Business guru Peter Drucker used to advise every organisation to ask itself, “What business are we in?” So what exactly is the business of the church? Are we in the religion business? The business of teaching “values”? The business of adding a spiritual dimension to life? The business of promoting justice? In these days of church decline, we had better know the answer.
Let’s start with what the church actually is. Steve Croft is Bishop of Oxford, the biggest diocese in England. When he was in Toronto a few years back, he suggested a very simple definition of the church that I have never forgotten. He quoted Mark 3:13-15. “Jesus went up the mountain and called to him those whom he wanted, and they came to him. And he appointed twelve, whom he also named apostles, to be with him, and to be sent out to proclaim the message, and to have authority to cast out demons.”
It’s a good summary: Jesus called people, they responded. Their job was (a) to be with him and (b) to be sent out as his apprentices. Their job as they went out was to speak the message and to demonstrate the truth of the message. What was that message? In a word, it was the Gospel, the good news that through Jesus Christ God is putting right in the world all that we have put wrong, a message that Jesus summarized as “the kingdom.”
It’s a very stripped-down definition, I realize. If it is that simple, we might ask, what is the place of buildings, clergy, synods, liturgies, budgets, seminaries, and everything else that goes into what we think of when we think of “church”?
Let’s begin with the Gospel: God’s promise to renovate all things through Jesus Christ. One image Jesus uses for the Gospel, for that renovating work, is water, living water (John 4:10). This water is pure, refreshing and life-giving. But water of any kind only does its job when it remains pure H20. There are other compounds whose components sound very similar—H3O (Hydronium); H2O2 (Hydrogen Peroxide); Ho (Holmium); and so on—but none is a substitute for H20, and some of those things would be very bad for you. Hence Paul’s strong reaction against those who “want to pervert the gospel of Christ” (Gal. 1:7). Of course he’s upset: they are trying to sell contaminated water to thirsty people.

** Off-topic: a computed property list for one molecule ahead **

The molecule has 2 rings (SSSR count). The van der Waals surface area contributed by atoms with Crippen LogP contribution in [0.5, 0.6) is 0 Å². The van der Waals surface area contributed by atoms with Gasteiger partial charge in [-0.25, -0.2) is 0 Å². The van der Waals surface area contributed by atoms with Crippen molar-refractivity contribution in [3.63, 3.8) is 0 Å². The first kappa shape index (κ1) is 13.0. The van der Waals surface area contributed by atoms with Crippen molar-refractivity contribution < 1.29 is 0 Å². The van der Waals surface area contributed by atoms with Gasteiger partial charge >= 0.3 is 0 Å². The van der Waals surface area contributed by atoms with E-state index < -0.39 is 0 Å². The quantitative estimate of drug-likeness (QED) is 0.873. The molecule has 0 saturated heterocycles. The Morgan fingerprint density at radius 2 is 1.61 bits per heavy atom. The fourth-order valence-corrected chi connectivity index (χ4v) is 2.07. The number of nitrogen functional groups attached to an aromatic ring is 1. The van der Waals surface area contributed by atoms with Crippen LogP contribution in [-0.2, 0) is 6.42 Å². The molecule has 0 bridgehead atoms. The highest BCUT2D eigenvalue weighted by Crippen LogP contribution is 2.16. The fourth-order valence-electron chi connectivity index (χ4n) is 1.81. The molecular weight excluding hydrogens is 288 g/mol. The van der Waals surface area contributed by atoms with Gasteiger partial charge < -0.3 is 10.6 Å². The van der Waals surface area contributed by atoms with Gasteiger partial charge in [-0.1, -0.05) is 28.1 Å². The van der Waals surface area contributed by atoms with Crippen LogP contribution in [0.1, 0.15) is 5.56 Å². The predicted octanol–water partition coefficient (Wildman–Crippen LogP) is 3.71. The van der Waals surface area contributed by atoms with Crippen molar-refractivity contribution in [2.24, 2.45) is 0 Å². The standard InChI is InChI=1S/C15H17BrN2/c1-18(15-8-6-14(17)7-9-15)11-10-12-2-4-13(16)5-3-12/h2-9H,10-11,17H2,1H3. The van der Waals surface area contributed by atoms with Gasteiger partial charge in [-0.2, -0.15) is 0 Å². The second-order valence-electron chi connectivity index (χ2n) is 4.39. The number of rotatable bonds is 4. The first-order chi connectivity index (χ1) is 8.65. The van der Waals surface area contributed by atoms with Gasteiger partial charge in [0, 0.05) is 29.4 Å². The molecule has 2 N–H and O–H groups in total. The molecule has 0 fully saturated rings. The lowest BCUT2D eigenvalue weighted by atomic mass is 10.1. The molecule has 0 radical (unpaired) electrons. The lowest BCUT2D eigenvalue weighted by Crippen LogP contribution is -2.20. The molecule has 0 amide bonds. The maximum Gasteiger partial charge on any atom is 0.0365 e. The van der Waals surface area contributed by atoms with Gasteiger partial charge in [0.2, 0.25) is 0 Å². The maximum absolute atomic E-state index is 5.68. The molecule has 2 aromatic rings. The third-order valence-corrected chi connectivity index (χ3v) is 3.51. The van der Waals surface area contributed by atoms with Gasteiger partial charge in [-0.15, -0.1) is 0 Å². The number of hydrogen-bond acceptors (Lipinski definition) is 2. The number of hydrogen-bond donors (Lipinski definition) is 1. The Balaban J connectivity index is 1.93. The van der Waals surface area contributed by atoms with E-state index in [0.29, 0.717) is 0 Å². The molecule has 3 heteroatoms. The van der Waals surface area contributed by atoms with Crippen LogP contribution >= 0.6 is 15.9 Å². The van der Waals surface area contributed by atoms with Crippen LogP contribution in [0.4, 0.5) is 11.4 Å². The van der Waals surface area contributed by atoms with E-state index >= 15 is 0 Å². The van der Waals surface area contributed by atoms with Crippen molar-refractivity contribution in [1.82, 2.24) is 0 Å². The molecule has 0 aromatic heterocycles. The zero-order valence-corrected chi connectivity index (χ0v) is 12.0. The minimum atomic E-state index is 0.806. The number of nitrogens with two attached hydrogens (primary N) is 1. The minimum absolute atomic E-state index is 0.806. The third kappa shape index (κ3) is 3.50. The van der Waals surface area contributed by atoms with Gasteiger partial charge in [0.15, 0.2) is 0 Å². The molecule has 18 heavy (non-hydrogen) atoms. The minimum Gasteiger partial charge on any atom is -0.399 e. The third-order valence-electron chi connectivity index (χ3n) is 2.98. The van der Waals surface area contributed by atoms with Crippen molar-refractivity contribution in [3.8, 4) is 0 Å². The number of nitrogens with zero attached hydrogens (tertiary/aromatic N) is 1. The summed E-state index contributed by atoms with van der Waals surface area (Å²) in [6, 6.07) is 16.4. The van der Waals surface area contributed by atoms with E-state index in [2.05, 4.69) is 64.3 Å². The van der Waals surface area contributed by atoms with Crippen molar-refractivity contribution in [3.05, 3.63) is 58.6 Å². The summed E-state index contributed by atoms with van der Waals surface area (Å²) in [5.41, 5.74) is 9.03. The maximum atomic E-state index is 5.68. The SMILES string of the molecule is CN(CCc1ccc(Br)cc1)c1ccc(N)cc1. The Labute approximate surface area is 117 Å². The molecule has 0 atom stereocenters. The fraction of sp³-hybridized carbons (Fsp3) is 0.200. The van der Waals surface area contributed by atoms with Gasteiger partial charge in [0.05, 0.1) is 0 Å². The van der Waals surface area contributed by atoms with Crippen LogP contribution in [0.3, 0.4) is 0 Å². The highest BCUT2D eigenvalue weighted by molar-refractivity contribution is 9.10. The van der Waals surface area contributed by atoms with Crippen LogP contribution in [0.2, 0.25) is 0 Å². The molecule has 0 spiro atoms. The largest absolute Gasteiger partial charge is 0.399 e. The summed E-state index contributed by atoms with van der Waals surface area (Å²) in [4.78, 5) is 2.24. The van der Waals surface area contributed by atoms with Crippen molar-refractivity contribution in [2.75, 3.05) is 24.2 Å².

And the church is the guardian, the steward, of that precious water, to make it available to the world. All the structures of “the church” are to make sure the water stays pure and accessible to all. Let’s push the analogy one step further:
- One Christian says, “All my life I’ve drunk the water from the best cut-glass wine glasses. To me, that represents the preciousness of the water, and links us to the generations who drank from those same glasses before us. That’s really the only suitable way to keep the water.”
- Then someone else responds, “But I need the water while I’m driving around, and I really can’t carry an expensive wine glass around in my car. It’s asking for trouble. Why can’t I carry the water in a travel mug?”
- Perhaps a third person only has a cheap plastic tumbler from a convenience store. Will that do for carrying the water? It is far from aesthetically pleasing, it’s bad for environment, and it hardly conveys a sense of dignity or tradition. But actually, it does the job.
- Finally, if you’re stuck out in a scorching desert with nothing to drink, and someone offers you water in a flower vase, would you drink it? I suspect you would. Not under normal circumstances, of course, but those are not normal circumstances.
You can probably think of other water containers, and when they might be appropriate, but you see my point. What is important is the water, the container not so much. We have our personal preference for one container rather than another, depending on our taste and our tradition, but the important thing is that the water be available to those who need it.
Of course, there are some characteristics that all those containers have in common—I’ll say more about that next time—but for the moment I want to stress the diversity. They all work—for different people and in different contexts.
So here’s the question: what are the forms of church that will make the living water Jesus offers accessible to people, particularly young people, in our culture? Are we bold enough, passionate enough—progressive enough even—to explore different models of church?
Yes, it will be uncomfortable. And disturbing. It certainly won’t be your grandmother’s church. But it could be your grandchildren’s church.
John Bowen is Professor Emeritus of Evangelism at Wycliffe College in Toronto. He is a parishioner at St. John the Evangelist in Hamilton.